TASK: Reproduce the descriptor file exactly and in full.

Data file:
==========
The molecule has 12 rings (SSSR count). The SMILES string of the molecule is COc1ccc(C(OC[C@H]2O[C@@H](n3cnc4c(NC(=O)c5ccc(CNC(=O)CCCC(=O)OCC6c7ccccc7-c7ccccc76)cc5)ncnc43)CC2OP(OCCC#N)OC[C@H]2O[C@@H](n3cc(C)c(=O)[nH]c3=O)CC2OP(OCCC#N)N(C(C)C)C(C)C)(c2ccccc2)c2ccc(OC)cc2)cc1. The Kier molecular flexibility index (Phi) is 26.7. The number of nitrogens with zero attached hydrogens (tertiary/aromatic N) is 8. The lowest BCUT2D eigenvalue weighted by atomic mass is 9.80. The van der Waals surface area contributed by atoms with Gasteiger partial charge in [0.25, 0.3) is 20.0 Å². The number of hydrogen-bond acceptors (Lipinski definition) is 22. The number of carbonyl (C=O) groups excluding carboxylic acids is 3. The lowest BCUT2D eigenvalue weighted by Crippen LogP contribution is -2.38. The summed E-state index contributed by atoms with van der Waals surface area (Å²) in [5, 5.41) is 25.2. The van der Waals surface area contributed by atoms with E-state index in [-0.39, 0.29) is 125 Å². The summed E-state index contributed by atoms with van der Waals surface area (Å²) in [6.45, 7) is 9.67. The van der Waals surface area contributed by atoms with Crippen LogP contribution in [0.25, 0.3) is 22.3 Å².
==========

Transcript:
The molecule has 12 rings (SSSR count). The SMILES string of the molecule is COc1ccc(C(OC[C@H]2O[C@@H](n3cnc4c(NC(=O)c5ccc(CNC(=O)CCCC(=O)OCC6c7ccccc7-c7ccccc76)cc5)ncnc43)CC2OP(OCCC#N)OC[C@H]2O[C@@H](n3cc(C)c(=O)[nH]c3=O)CC2OP(OCCC#N)N(C(C)C)C(C)C)(c2ccccc2)c2ccc(OC)cc2)cc1. The Kier molecular flexibility index (Phi) is 26.7. The number of nitrogens with zero attached hydrogens (tertiary/aromatic N) is 8. The lowest BCUT2D eigenvalue weighted by atomic mass is 9.80. The van der Waals surface area contributed by atoms with Gasteiger partial charge in [0.25, 0.3) is 20.0 Å². The number of hydrogen-bond acceptors (Lipinski definition) is 22. The number of carbonyl (C=O) groups excluding carboxylic acids is 3. The lowest BCUT2D eigenvalue weighted by Crippen LogP contribution is -2.38. The summed E-state index contributed by atoms with van der Waals surface area (Å²) in [5, 5.41) is 25.2. The van der Waals surface area contributed by atoms with E-state index in [-0.39, 0.29) is 125 Å². The summed E-state index contributed by atoms with van der Waals surface area (Å²) in [6.45, 7) is 9.67. The van der Waals surface area contributed by atoms with Crippen LogP contribution in [0.25, 0.3) is 22.3 Å².